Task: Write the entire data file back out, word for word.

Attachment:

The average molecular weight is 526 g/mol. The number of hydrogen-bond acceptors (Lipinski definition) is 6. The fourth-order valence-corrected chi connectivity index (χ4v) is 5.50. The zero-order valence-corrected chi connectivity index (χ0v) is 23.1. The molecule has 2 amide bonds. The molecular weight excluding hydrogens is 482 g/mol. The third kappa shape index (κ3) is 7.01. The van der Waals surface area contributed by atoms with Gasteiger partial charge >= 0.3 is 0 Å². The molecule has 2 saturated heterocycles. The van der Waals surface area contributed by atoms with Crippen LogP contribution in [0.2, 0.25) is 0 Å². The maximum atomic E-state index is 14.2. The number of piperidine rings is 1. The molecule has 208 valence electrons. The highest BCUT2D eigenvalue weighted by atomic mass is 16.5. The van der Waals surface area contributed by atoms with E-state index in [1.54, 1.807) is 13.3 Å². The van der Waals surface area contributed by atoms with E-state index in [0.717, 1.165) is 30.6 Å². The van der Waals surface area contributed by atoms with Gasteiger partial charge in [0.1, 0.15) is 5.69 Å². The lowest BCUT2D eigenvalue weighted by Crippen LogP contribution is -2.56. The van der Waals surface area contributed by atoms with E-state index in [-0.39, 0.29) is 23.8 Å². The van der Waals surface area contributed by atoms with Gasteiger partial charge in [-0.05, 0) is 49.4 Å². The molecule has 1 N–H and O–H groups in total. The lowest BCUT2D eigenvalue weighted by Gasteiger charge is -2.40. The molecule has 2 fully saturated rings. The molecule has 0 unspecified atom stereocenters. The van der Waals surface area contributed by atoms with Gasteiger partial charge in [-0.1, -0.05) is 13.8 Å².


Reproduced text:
The average molecular weight is 526 g/mol. The number of hydrogen-bond acceptors (Lipinski definition) is 6. The fourth-order valence-corrected chi connectivity index (χ4v) is 5.50. The zero-order valence-corrected chi connectivity index (χ0v) is 23.1. The molecule has 2 amide bonds. The molecular weight excluding hydrogens is 482 g/mol. The third kappa shape index (κ3) is 7.01. The van der Waals surface area contributed by atoms with Gasteiger partial charge >= 0.3 is 0 Å². The molecule has 2 saturated heterocycles. The van der Waals surface area contributed by atoms with Crippen LogP contribution in [0.2, 0.25) is 0 Å². The maximum atomic E-state index is 14.2. The number of piperidine rings is 1. The molecule has 208 valence electrons. The highest BCUT2D eigenvalue weighted by atomic mass is 16.5. The van der Waals surface area contributed by atoms with E-state index in [1.54, 1.807) is 13.3 Å². The van der Waals surface area contributed by atoms with E-state index in [0.717, 1.165) is 30.6 Å². The van der Waals surface area contributed by atoms with Gasteiger partial charge in [0.1, 0.15) is 5.69 Å². The lowest BCUT2D eigenvalue weighted by Crippen LogP contribution is -2.56. The van der Waals surface area contributed by atoms with E-state index in [-0.39, 0.29) is 23.8 Å². The van der Waals surface area contributed by atoms with Gasteiger partial charge in [-0.05, 0) is 49.4 Å². The molecule has 1 N–H and O–H groups in total. The lowest BCUT2D eigenvalue weighted by Gasteiger charge is -2.40. The molecule has 2 fully saturated rings. The molecule has 0 unspecified atom stereocenters. The van der Waals surface area contributed by atoms with Gasteiger partial charge in [-0.1, -0.05) is 13.8 Å².